I’m not concerned here with defending Sinn Féin’s reputation. Rather, it’s a question of the ease with Irish establishment figures can tell outright falsehoods about that party, and more broadly about contemporary Irish republicanism, safe in the knowledge that they won’t be held to account for their fantastical claims.

In this light, the other part of Quinn’s claim -that Sinn Féin has a “negative nationalism”- is worth thinking about. This suggests that there are forms of nationalism that are not negative, which is to say, self-made nationalisms that do not define themselves in opposition to what they are not, but rather will themselves into existence by their own bootstraps, such that there is no “them”; only “us”. Suffice to say that historically, indeed there are forms of nationalism that make claims for themselves as merely positive and tending towards the abolition of all negativity. I’ll refrain from confirming Godwin’s Law here by providing an example.

Certainly, the Irish nationalism espoused by the founder of Ruairi Quinn’s party, James Connolly, was unquestionably a ‘negative’ nationalism, in so far as it defined itself by what it was not. This is encapsulated in the famous apothegm that

“The cause of labour is the cause of Ireland, the cause of Ireland is the cause of labour.”

That is, Irish national liberation and liberation from capitalism and its orientation toward self-seeking greed are inseparable.

Connolly elaborates:

“They cannot be dissevered. Ireland seeks freedom. Labour seeks that an Ireland free should be the sole mistress of her own destiny, supreme owner of all material things within and upon her soil. Labour seeks to make the free Irish nation the guardian of the interests of the people of Ireland, and to secure that end would vest in that free Irish nation all property rights as against the claims of the individual, with the end in view that the individual may be enriched by the nation, and not by the spoiling of his fellows.”

If it’s difficult to argue that Sinn Féin stands for the abolition of capitalism implicit in Connolly’s vision, it’s simply impossible to do the same for the Irish Labour Party, which has enacted one anti-labour measure after another in ‘the national interest’, and which, as part of the Socialist International, is an ally of plenty of parties which, when in government, have perpetrated not only structural adjustment plans, but massacres.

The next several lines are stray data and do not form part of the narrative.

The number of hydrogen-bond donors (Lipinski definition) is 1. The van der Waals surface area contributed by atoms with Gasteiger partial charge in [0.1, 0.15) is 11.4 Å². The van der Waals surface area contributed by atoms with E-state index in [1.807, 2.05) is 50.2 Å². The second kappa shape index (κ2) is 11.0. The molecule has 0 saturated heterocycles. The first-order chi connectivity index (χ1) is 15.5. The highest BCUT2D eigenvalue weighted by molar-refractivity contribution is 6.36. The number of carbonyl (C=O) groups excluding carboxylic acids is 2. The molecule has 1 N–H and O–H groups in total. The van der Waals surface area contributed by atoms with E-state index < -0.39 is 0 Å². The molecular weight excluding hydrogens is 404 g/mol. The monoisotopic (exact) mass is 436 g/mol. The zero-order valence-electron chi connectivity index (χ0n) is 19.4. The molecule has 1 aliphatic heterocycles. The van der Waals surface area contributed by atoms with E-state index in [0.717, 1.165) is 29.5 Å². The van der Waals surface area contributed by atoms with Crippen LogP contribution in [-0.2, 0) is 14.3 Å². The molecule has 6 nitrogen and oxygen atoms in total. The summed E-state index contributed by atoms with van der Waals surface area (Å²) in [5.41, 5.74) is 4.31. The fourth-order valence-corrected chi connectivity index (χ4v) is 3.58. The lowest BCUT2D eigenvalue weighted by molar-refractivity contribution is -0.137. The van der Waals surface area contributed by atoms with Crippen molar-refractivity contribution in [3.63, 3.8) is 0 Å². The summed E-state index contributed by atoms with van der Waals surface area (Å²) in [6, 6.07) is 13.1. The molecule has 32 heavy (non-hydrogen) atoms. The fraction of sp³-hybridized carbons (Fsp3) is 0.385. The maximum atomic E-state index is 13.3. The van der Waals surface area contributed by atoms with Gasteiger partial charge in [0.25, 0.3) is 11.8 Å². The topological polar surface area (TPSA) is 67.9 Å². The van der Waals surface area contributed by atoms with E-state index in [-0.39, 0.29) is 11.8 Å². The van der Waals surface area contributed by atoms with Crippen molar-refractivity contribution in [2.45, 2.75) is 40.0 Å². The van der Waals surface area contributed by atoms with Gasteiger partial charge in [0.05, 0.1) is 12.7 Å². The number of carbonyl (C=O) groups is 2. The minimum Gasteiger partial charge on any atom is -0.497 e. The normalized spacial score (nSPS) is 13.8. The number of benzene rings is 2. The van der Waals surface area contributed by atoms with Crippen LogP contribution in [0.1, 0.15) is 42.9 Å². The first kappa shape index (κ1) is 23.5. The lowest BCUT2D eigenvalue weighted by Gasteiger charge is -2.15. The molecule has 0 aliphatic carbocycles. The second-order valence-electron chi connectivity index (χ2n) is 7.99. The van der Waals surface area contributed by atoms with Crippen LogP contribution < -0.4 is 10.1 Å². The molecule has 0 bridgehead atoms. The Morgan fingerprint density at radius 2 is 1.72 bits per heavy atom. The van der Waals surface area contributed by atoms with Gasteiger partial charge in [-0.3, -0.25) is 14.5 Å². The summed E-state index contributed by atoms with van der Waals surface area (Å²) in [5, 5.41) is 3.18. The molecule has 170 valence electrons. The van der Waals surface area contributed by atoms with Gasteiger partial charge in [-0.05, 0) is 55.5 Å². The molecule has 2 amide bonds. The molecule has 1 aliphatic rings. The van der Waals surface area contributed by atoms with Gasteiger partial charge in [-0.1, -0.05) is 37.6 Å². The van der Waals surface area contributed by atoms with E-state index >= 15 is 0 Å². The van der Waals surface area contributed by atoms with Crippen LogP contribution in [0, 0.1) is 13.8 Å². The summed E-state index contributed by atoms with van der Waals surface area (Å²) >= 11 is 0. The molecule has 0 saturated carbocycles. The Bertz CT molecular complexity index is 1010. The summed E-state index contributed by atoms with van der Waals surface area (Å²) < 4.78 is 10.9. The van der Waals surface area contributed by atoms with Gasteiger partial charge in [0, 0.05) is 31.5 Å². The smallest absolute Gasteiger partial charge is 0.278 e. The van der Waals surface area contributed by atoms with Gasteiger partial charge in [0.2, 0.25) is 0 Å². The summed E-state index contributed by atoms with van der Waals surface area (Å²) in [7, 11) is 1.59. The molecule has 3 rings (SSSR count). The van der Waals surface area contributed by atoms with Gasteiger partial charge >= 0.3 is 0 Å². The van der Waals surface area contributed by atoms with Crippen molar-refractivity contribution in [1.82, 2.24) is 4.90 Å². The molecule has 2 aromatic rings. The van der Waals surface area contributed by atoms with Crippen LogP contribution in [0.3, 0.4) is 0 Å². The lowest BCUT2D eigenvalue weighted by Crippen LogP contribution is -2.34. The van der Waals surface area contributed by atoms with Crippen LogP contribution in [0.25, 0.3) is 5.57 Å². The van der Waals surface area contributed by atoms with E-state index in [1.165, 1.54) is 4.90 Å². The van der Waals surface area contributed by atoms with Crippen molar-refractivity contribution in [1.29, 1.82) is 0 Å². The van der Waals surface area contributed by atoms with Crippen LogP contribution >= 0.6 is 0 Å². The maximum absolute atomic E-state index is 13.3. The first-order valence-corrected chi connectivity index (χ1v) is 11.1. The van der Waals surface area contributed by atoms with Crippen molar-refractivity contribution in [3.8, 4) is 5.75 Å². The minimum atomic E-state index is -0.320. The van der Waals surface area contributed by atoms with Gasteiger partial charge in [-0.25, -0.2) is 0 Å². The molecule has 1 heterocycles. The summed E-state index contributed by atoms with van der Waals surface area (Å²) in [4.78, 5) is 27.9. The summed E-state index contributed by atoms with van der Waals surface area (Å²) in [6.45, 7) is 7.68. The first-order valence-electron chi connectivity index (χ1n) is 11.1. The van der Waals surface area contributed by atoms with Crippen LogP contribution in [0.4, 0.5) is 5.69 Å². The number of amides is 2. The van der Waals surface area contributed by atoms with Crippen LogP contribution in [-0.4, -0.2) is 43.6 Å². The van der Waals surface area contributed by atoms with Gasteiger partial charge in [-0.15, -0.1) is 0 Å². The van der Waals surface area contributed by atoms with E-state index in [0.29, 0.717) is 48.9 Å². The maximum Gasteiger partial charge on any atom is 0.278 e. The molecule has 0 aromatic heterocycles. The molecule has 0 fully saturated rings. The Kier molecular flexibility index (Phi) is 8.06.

And it isn’t just impossible, but utterly ludicrous, to argue that Ruairi Quinn -a steadfast supporter of austerity across the European periphery- is a figure who stands opposed to capitalism.

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Let’s give Quinn his due, however: as an enthusiastic supporter of the European Union of capitalist member states, he does embody a particular kind of nationalism that stands in contrast to other forms of Irish nationalism. But contrary to the impression he seeks to convey, his is also a negative nationalism: one that pits the life interests of the Irish nation (as conceived by the ruling powers) against the interests of Europe’s working class, to paraphrase Rosa Luxemburg. Including, of course, Ireland’s working class.

And for a political representative of such a nationalism, it comes with the territory that the socialist and internationalist dimensions of Irish republicanism have to be kept hidden from view, until they are extinguished altogether. As Freud biographer Ernest Jones would have it, it is not the people we hate the most that we want to kill, but those who arouse in us the most unbearable conflict.